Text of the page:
Q. The Bank of Canada has raised its interest rate a couple of times so far and there may be more hikes in the near future. I own a bond mutual fund in my RRSP and I had been told I should dump it before interest rates go up, but I’ve held on so far. Do you think it’s time to sell my bond fund? I’m not sure how this works.
I know it’s disconcerting to see your bond fund lose value, but that’s not a good reason to abandon it.
Why do bonds lose value when interest rates increase?
If you bought a new issue bond for $10,000 with a coupon rate of 2% you will receive $200 every year until the bond matures. If the interest rate for a similar bond rose to 3%, there wouldn’t be any consequences to you if you held on to it until maturity (as long as the issuer didn’t default). You would still get your $200 payments and the full $10,000 at the end of the term (although you’d have a loss of purchasing power because rising interest rates usually mean an increase in inflation).
But, what if for some reason you wanted to sell your bond in the secondary market. No one will want to buy your piddly 2% bond when they could get 3%. You have to sweeten the deal by reducing the bond price, so the yield would be comparable. Say you sold your bond for $9,650 (the actual market value will depend on such things as your interest rate, current interest rate and the length of the term remaining) – $350 will be a capital loss to you.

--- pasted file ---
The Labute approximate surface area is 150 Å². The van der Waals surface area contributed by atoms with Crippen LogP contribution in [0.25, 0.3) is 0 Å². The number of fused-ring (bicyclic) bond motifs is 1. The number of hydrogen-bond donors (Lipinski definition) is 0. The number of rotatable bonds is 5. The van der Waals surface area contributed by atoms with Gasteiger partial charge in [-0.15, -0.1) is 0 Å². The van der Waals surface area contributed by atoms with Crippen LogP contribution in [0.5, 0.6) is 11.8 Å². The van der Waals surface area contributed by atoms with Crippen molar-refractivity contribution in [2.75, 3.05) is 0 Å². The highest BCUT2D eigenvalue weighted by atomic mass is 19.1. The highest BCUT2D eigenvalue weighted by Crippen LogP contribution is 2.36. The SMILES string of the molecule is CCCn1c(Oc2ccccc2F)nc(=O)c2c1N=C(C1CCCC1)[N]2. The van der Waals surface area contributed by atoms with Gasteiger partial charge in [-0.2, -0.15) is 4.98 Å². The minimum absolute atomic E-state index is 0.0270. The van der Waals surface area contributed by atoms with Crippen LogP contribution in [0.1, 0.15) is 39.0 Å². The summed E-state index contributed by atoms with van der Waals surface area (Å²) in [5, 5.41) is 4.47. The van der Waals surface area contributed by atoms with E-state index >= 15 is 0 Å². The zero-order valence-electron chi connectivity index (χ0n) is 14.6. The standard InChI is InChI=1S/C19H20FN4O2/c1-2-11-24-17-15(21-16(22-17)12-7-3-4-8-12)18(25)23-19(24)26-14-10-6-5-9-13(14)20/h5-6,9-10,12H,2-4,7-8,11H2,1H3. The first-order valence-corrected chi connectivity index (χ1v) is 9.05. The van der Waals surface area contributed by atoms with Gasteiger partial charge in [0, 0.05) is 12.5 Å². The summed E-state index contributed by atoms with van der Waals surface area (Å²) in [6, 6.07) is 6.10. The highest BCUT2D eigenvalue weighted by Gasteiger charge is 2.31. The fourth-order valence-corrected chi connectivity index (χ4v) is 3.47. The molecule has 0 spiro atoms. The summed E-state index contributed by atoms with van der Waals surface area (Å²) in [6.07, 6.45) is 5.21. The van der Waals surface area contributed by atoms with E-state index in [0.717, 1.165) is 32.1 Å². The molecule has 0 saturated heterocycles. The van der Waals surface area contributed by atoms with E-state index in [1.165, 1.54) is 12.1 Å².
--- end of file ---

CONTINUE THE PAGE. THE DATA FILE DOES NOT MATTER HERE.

Bond mutual funds and ETFs hold multiple bonds of different types and terms depending on the fund’s mandate. When interest rates rise the unit price of the fund will fall in price, reflecting the market value of the underlying bonds – but the coupon rates don’t change so the total value includes your interest payments. Gradually, as older bonds get sold at maturity and are replaced with newer, higher-yielding bonds, the distributions will increase.
The total annual return isn’t going to show up on your investment statement. You have to visit the website and click on the “performance” tab. You will see that the total return includes price changes and reinvested interest payments.
That being said, even if interest rates do continue to rise your bond funds probably will give negative returns even when accounting for interest payments. However, you need to remember why you invested in the bond fund to begin with.
The fixed income portion reduces the overall volatility of your whole portfolio. And, this is also the opportunity to rebalance and buy more at the lower price and reap the benefits of future higher yields.